The immune system is one of the largest and most widespread organ systems throughout your body, inextricably tied into almost all other processes in your body, central to keeping you alive. Hundreds of tiny organs and a few bigger ones, a network of vessels and tissues, billions of cells with dozens of specialisations and quintillions of free floating proteins.
The immune system, however, is not a shield or a weapon that can be charged or made stronger, it is more like a dance of a complex dance of a billion of parts that needs to be in balance and working optimally.
The most important thing you can do to have a healthy immune system is eat a diet that provides you with all the vitamins and nutrients your body needs. In addition to eating a healthy diet, the positive health effects of regular exercise are well known.
Working out directly boosts our immune system because it promotes good circulation of fluids throughout the body. Good circulation is good for the immune system because it allows the cells of the immune system and immune proteins to move more efficiently and freely, which makes them do their job better. Typically, there are small amounts of immune cells that circulate on a consistent basis throughout the body; by increasing the movement of blood and lymph (which contains white blood cells) through exercise, you are increasing the movement of more immune cells from lymph nodes and the spleen into the bloodstream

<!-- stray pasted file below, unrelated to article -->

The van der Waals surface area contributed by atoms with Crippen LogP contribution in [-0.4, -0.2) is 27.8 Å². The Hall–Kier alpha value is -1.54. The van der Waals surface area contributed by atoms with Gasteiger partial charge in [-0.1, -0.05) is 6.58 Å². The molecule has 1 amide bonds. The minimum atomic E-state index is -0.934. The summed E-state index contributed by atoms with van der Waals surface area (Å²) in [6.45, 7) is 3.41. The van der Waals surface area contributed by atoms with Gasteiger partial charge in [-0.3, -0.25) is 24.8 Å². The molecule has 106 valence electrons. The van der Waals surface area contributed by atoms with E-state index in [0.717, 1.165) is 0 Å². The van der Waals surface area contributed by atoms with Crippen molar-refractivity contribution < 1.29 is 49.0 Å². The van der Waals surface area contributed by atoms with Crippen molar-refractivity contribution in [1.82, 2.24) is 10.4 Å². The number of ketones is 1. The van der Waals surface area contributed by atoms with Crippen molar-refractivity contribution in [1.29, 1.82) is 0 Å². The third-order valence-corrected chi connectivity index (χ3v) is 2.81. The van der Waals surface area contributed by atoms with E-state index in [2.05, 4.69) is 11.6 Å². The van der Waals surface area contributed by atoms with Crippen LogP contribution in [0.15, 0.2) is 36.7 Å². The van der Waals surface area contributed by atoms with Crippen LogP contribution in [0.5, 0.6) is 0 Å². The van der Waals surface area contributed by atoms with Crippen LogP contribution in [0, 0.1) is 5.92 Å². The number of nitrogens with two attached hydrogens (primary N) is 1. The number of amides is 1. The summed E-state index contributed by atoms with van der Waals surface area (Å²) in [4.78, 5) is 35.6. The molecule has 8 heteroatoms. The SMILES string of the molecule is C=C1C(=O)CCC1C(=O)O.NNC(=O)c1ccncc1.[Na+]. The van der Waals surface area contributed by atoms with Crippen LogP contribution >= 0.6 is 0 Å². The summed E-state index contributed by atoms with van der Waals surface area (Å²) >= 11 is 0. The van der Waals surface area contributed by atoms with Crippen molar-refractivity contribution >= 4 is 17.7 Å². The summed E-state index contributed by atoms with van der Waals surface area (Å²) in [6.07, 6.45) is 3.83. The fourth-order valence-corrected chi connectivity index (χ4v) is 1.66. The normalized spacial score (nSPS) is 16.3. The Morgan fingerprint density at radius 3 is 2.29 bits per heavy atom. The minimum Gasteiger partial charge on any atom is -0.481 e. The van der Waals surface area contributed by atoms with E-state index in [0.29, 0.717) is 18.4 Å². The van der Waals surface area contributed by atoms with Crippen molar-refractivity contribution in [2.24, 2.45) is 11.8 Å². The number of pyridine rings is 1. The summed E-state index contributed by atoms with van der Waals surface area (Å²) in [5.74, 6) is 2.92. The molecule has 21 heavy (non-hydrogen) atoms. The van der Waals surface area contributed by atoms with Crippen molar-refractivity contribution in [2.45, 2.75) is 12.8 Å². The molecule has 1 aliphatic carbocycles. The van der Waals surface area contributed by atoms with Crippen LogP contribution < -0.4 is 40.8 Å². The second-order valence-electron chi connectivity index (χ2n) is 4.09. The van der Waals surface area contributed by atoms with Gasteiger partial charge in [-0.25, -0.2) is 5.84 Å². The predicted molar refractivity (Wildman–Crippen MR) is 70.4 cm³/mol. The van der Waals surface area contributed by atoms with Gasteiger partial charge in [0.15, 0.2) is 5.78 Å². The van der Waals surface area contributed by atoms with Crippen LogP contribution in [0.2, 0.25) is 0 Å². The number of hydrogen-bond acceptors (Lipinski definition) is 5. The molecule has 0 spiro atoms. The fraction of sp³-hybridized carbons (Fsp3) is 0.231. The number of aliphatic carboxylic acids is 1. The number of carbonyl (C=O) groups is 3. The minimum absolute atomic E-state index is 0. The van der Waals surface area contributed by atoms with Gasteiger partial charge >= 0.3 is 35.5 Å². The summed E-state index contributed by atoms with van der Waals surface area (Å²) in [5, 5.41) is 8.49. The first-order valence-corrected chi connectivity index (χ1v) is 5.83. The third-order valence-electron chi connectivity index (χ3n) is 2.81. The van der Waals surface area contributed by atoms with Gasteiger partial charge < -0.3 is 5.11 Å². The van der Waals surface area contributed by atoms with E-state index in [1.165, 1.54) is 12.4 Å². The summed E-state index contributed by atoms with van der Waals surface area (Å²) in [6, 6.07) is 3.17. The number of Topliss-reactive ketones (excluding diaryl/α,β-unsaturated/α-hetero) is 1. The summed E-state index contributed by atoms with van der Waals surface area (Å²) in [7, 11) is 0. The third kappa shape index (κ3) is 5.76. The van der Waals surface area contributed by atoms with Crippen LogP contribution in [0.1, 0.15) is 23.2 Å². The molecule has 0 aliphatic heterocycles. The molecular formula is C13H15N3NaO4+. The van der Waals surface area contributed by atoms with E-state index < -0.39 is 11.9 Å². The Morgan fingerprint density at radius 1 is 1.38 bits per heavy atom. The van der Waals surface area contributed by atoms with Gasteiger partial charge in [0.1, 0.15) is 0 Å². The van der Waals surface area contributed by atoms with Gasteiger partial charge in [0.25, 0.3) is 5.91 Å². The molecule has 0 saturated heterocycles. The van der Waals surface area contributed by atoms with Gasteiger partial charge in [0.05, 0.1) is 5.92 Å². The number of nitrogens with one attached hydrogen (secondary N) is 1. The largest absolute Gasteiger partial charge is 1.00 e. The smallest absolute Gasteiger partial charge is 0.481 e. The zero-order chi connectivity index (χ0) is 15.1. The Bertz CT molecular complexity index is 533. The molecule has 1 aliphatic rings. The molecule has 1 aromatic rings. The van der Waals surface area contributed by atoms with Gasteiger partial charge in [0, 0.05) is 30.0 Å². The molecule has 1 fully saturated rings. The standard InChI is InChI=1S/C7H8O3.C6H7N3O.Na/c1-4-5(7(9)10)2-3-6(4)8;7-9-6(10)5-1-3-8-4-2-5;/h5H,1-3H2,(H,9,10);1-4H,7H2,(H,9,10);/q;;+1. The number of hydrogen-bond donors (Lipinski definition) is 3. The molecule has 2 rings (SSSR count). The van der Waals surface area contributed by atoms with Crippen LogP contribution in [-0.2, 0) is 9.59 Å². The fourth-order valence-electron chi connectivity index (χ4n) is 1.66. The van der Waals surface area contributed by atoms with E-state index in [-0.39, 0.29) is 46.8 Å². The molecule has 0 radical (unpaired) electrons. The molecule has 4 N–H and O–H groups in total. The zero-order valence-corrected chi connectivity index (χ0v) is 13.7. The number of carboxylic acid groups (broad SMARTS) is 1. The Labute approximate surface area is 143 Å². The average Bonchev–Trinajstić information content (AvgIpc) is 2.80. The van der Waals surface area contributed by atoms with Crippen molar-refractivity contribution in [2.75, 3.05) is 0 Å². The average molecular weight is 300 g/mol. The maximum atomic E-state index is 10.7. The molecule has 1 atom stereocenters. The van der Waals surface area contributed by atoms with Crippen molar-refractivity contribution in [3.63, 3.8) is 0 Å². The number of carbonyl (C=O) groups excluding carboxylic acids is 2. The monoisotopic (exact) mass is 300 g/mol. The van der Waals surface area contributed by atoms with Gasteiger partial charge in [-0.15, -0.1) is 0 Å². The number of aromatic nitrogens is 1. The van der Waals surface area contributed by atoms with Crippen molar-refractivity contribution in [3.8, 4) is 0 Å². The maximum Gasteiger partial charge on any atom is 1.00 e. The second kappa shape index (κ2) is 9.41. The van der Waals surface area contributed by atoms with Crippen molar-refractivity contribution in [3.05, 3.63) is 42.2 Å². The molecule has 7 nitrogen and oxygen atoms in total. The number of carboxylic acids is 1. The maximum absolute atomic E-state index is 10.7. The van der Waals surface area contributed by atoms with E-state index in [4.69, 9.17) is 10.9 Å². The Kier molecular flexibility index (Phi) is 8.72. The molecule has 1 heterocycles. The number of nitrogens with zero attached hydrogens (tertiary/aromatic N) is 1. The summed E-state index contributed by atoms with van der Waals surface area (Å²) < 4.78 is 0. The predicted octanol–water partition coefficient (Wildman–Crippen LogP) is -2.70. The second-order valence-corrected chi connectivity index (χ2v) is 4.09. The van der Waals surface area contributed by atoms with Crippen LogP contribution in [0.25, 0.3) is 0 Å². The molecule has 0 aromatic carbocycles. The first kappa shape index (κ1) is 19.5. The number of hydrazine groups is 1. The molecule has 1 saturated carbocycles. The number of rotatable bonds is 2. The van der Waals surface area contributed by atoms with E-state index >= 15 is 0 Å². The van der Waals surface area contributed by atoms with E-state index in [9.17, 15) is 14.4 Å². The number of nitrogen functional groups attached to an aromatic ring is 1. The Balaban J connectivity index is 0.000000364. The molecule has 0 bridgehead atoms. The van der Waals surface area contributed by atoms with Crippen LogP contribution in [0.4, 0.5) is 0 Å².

Moderate-intensity physical exercises stimulate cellular immunity, while prolonged or high-intensity practices without appropriate rest can trigger decreased cellular immunity, increasing the propensity for infectious diseases. This is more of a concern for elite professional athletes, however, and is easily managed by providing structured rest periods in your training.
With consistent exercise comes more time for immune cells to patrol the body for bacteria and viruses. Therefore, it’s beneficial to get into a routine of moving your body rather than exercising just occasionally.
Exercise doesn’t have to mean running or going on a lengthy hike; start small and adjust your routine as needed. Do short bursts of activity throughout your day if you can’t do it all at once; some movement is better than none!